Republican Fred Thompson took the first formal step toward a widely expected bid for the presidency, establishing a preliminary campaign committee on Friday.

The "testing the waters" committee allows Thompson — a former Tennessee senator and actor best known for his film and television roles, including as a prosecutor on NBC's "Law & Order" — to raise money, hire staff and gauge support without officially committing to a White House bid and without having to publicly disclose donations or expenditures.

The "Friends of Fred Thompson" committee was incorporated in papers filed with the state in Nashville, Tenn.

Thompson, 64, a Southern conservative with a right-leaning Senate record, would shake up an already unsettled race for the GOP nomination led by Rudy Giuliani, John McCain and Mitt Romney. Many conservatives have expressed dissatisfaction with the current field of 10 candidates.

By creating the committee now, Thompson avoids having to report to the Federal Election Commission his fundraising totals, donor identities or expenditures on July 15. That's the filing deadline for the second quarter of the year, and the top-tier GOP candidates, as well as seven underdog contenders, must abide by it.

Thompson's timing could significantly dampen the fundraising ability of his potential GOP rivals during the homestretch of the second quarter financial reporting period. Donors who otherwise would have contributed to other Republicans, instead, may choose to give to Thompson.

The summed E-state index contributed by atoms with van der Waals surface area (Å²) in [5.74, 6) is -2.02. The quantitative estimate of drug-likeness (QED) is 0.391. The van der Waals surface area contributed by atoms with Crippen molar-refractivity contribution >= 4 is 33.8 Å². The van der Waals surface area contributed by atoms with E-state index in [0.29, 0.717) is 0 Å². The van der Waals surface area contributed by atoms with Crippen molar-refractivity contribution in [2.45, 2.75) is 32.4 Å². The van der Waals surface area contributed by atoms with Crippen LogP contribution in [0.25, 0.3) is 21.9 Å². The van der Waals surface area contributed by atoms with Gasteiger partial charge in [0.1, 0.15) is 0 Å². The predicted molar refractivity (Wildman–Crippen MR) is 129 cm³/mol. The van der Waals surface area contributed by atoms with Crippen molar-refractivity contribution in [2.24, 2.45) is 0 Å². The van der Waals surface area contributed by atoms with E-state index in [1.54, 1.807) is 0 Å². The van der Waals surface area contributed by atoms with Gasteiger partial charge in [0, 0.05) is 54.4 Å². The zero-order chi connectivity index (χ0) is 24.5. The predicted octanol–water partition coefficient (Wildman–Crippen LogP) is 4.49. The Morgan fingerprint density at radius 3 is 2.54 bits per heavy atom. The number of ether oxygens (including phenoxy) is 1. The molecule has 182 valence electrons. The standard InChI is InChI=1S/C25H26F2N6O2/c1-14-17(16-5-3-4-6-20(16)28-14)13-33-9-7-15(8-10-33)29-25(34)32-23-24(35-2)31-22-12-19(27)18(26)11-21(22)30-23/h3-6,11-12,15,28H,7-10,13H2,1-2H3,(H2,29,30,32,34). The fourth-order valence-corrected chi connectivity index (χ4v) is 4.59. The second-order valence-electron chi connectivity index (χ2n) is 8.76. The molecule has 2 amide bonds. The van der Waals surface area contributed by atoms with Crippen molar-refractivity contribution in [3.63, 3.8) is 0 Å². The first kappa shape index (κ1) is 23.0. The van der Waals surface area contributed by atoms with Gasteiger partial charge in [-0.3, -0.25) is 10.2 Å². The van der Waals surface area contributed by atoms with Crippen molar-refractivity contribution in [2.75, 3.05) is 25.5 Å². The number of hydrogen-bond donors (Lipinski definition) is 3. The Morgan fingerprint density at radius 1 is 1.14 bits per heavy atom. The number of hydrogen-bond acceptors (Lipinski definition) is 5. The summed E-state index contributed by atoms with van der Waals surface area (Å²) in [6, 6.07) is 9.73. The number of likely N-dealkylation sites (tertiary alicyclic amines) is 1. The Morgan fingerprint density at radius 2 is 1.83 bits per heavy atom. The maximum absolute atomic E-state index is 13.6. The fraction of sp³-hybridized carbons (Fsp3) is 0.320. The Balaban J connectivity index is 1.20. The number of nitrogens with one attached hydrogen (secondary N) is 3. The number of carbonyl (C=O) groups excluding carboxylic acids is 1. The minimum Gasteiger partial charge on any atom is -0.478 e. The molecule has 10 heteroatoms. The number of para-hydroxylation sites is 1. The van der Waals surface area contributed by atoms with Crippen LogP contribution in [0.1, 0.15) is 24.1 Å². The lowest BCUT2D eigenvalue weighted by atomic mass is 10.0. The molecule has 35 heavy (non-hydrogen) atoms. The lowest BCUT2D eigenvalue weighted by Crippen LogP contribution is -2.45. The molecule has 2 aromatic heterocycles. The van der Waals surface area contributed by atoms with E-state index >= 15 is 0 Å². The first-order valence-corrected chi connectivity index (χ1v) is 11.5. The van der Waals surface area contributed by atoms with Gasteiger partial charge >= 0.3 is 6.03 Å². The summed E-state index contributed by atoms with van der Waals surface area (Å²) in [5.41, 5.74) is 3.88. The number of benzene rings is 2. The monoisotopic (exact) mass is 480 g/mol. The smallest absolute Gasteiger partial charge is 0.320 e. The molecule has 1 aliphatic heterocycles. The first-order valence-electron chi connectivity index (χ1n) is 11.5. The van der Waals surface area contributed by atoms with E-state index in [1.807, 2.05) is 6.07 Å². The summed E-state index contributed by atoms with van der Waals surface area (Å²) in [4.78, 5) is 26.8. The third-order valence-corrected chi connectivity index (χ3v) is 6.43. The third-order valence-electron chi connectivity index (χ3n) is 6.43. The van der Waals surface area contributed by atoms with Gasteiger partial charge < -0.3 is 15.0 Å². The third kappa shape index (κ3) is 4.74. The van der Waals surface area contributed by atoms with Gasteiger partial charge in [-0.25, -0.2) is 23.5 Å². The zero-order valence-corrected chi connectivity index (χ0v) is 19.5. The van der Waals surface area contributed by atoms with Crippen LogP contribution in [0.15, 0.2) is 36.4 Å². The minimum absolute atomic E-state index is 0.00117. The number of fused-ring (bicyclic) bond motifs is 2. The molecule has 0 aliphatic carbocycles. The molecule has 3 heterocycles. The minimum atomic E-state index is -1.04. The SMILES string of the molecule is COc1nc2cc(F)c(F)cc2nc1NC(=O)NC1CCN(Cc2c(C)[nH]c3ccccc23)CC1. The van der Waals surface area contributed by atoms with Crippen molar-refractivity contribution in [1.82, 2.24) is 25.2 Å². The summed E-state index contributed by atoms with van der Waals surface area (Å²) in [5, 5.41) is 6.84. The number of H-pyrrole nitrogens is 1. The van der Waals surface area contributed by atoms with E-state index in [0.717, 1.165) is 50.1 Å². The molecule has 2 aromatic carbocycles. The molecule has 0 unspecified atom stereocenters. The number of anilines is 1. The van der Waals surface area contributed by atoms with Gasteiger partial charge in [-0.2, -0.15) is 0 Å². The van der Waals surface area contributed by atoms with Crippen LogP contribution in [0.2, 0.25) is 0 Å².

Officials close to Thompson say he's more likely than not to formally enter the race, perhaps as early as July, and open headquarters in Nashville and the Washington, D.C., area. However, they caution, he's made no final decision about going forward.

Over the past few weeks, Thompson has begun surrounding himself with advisers who served under Ronald Reagan and George H.W. Bush. Among those also expected to play a role: Mary Matalin, a former adviser in the current Bush administration, and Tim Griffin, an ex-aide at the Republican National Committee who as a U.S. attorney in Arkansas was involved in the controversy over the firings of federal prosecutors.

Although he ranks well in national popularity polls, Thompson would enter the race several months behind Giuliani, McCain and Romney in building a campaign organization, raising money and collecting key endorsements.

Given the disparities, he has indicated he favors a nontraditional campaign and already has had a strong presence on the Internet, raising the possibility that he could eschew a traditional media strategy.